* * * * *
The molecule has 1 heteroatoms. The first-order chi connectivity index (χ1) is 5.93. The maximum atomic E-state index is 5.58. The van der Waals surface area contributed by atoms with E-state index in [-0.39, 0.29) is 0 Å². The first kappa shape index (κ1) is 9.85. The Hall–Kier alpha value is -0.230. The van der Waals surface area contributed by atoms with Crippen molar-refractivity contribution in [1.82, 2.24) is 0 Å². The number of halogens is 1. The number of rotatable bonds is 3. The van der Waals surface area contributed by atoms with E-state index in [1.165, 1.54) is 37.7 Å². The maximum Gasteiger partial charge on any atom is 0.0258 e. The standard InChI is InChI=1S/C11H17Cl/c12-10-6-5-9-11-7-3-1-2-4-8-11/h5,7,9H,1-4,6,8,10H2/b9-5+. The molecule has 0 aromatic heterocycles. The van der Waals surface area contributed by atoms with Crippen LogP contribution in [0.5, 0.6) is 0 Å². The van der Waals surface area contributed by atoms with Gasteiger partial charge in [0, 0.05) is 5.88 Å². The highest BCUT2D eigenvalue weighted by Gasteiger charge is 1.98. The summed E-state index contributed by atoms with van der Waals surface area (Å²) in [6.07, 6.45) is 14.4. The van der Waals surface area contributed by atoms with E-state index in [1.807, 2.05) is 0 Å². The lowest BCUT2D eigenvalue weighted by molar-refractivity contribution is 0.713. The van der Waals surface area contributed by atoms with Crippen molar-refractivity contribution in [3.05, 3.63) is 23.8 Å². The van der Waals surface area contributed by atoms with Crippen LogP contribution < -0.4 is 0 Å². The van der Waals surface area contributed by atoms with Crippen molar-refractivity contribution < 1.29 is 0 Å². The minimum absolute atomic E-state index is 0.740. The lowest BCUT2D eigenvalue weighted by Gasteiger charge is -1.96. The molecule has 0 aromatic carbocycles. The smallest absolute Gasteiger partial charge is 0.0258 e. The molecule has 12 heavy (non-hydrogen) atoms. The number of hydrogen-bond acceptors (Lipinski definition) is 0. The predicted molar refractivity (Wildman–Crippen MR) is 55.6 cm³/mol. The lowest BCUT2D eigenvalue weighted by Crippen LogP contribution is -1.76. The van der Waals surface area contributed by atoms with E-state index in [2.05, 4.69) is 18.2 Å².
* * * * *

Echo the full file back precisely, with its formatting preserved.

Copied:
The molecule has 1 heteroatoms. The first-order chi connectivity index (χ1) is 5.93. The maximum atomic E-state index is 5.58. The van der Waals surface area contributed by atoms with E-state index in [-0.39, 0.29) is 0 Å². The first kappa shape index (κ1) is 9.85. The Hall–Kier alpha value is -0.230. The van der Waals surface area contributed by atoms with Crippen molar-refractivity contribution in [1.82, 2.24) is 0 Å². The number of halogens is 1. The number of rotatable bonds is 3. The van der Waals surface area contributed by atoms with E-state index in [1.165, 1.54) is 37.7 Å². The maximum Gasteiger partial charge on any atom is 0.0258 e. The standard InChI is InChI=1S/C11H17Cl/c12-10-6-5-9-11-7-3-1-2-4-8-11/h5,7,9H,1-4,6,8,10H2/b9-5+. The molecule has 0 aromatic heterocycles. The van der Waals surface area contributed by atoms with Crippen LogP contribution in [0.5, 0.6) is 0 Å². The van der Waals surface area contributed by atoms with Gasteiger partial charge in [0, 0.05) is 5.88 Å². The highest BCUT2D eigenvalue weighted by Gasteiger charge is 1.98. The summed E-state index contributed by atoms with van der Waals surface area (Å²) in [6.07, 6.45) is 14.4. The van der Waals surface area contributed by atoms with E-state index in [1.807, 2.05) is 0 Å². The lowest BCUT2D eigenvalue weighted by molar-refractivity contribution is 0.713. The van der Waals surface area contributed by atoms with Crippen molar-refractivity contribution in [3.05, 3.63) is 23.8 Å². The van der Waals surface area contributed by atoms with Crippen LogP contribution < -0.4 is 0 Å². The van der Waals surface area contributed by atoms with Crippen molar-refractivity contribution < 1.29 is 0 Å². The minimum absolute atomic E-state index is 0.740. The lowest BCUT2D eigenvalue weighted by Gasteiger charge is -1.96. The molecule has 0 aromatic carbocycles. The smallest absolute Gasteiger partial charge is 0.0258 e. The molecule has 12 heavy (non-hydrogen) atoms. The number of hydrogen-bond acceptors (Lipinski definition) is 0. The predicted molar refractivity (Wildman–Crippen MR) is 55.6 cm³/mol. The lowest BCUT2D eigenvalue weighted by Crippen LogP contribution is -1.76. The van der Waals surface area contributed by atoms with E-state index in [2.05, 4.69) is 18.2 Å².